Once, during the war, he almost left Korea.  He was 18 and his parents had talked of leaving.  They never did, though.  They lived and died in the small room that he grew up in.  His parents and his grandparents before them.  Each generation repeating the life of the one before.  He would break the cycle.

He had never married.  An adopted child, with a wide face, from a poor family was undesirable to the girls of his youth.  Perhaps if he had made more of an effort, he might have found a bride.  He didn’t care, though.  He was content to never hear the nagging of a woman’s voice or the incessant pounding of her little fists on his shoulder when she was unhappy.  He also hated the flowery pants the ajummas insisted on wearing.  Every day he watched the flowery pants steal his boxes and snatch up his fat sweet potatoes. He wouldn’t allow flowery pants.

When the sky grew dark he returned home and unloaded the boxes from his pushcart.  He climbed the stairs to his room and sat on the floor, eating the rotten kimchi.  He stared at his sketch and made calculations in his mind.  Tomorrow night he would leave.  He only needed to collect boxes for one more day.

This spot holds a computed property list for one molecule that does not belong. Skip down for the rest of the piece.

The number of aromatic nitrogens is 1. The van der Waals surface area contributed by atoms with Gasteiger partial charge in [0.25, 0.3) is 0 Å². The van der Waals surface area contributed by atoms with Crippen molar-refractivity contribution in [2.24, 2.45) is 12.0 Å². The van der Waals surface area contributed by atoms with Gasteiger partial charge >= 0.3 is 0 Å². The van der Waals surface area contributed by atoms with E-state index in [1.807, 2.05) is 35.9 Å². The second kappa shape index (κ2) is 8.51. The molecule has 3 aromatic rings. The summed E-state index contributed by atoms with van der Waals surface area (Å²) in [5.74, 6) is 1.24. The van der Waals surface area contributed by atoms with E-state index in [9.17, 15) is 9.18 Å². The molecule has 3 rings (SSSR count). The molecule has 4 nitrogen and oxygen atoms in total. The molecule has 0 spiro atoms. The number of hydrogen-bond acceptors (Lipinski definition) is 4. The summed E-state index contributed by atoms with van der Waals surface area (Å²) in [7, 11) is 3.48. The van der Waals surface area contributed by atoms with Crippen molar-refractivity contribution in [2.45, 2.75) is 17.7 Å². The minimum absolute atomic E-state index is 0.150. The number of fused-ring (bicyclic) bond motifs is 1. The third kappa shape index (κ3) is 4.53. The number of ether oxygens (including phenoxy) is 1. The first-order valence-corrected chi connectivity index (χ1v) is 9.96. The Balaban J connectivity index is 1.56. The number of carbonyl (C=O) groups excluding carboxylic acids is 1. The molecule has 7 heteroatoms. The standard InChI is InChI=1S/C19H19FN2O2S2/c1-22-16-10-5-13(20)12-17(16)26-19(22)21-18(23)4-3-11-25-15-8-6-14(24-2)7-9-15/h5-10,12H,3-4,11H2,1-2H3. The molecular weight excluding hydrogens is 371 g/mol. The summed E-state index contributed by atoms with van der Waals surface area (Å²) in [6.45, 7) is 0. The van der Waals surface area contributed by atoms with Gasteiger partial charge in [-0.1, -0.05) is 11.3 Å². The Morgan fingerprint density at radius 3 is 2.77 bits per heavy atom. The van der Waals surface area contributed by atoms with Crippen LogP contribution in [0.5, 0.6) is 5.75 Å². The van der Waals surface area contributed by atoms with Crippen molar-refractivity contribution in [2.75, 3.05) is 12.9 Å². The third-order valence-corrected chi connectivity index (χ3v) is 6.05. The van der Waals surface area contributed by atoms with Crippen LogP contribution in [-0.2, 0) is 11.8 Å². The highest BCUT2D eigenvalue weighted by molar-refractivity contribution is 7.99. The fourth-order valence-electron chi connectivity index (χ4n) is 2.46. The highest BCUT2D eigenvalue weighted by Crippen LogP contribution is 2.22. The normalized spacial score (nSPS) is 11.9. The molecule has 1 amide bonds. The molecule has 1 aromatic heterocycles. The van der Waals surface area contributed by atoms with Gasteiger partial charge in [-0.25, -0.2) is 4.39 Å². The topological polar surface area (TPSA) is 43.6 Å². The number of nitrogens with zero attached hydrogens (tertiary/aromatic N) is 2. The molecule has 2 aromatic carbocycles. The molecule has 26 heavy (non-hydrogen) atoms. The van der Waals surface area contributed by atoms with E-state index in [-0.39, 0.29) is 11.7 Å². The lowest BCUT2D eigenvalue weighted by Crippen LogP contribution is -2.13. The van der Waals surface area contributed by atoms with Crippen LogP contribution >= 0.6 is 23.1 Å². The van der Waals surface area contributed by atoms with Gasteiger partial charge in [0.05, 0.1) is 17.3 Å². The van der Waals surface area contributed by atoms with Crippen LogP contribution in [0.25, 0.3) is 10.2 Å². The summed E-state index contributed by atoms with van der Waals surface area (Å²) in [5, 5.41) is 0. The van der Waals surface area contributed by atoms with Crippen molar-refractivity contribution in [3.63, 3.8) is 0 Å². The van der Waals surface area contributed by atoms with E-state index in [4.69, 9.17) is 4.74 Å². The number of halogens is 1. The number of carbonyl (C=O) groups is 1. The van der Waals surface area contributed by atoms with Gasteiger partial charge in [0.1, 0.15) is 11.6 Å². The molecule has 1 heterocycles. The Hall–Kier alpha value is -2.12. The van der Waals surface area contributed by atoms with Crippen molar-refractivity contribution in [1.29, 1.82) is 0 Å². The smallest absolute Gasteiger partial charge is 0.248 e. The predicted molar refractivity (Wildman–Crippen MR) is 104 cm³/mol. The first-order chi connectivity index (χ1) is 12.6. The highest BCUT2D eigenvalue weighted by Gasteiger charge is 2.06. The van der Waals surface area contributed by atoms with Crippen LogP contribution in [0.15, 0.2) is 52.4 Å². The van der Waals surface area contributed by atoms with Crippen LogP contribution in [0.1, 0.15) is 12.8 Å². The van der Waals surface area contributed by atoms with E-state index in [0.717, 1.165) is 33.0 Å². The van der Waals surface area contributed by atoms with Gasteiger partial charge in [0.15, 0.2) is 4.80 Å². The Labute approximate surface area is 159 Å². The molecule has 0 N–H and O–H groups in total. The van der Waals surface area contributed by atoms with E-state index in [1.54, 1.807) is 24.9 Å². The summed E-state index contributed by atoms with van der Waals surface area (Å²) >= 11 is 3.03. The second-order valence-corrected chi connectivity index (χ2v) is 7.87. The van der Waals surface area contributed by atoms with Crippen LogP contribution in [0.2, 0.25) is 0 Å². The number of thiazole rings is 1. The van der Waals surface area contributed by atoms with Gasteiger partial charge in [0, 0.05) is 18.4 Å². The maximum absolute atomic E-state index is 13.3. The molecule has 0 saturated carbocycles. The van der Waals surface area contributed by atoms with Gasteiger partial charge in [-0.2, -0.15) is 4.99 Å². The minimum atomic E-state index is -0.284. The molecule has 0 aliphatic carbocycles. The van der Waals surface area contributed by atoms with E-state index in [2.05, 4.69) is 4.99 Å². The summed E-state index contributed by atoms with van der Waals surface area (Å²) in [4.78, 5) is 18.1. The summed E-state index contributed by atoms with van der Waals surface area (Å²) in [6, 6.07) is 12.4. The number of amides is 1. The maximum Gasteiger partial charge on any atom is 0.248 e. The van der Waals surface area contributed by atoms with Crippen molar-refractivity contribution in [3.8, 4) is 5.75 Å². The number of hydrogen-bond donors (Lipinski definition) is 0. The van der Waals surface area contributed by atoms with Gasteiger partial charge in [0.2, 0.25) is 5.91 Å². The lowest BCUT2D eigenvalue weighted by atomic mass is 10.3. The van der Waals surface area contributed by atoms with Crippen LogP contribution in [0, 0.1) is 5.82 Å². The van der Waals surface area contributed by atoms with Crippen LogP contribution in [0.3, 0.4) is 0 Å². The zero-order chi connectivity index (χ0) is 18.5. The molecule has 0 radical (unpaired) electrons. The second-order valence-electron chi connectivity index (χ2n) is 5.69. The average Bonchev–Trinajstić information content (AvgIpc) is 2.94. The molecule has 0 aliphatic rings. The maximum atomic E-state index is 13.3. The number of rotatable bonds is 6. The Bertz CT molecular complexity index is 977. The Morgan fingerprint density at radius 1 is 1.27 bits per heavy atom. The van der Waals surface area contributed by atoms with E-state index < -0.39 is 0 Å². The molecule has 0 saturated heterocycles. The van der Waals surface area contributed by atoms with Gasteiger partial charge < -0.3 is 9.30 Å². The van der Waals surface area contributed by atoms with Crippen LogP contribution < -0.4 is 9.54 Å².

He unrolled his bed and lay on his side, looking around his tiny home.  He would leave his small table and broken refrigerator.  He would leave the advertisements for the Chinese restaurant next door.  He would only take the boxes, and the old watch that had belonged to his father.  The watch was the most important part.  He knew from the movie that he needed a time piece and, the older the piece, the farther back he could go.  The watch was at least 100 years old.  He wouldn’t go back 100 years.  That was too far.  He would only go back to his childhood, before his legs were bent and his joints burned.  Every night he would wind the watch back until his fingers hurt.  Tomorrow night, he would wind it back for the last time.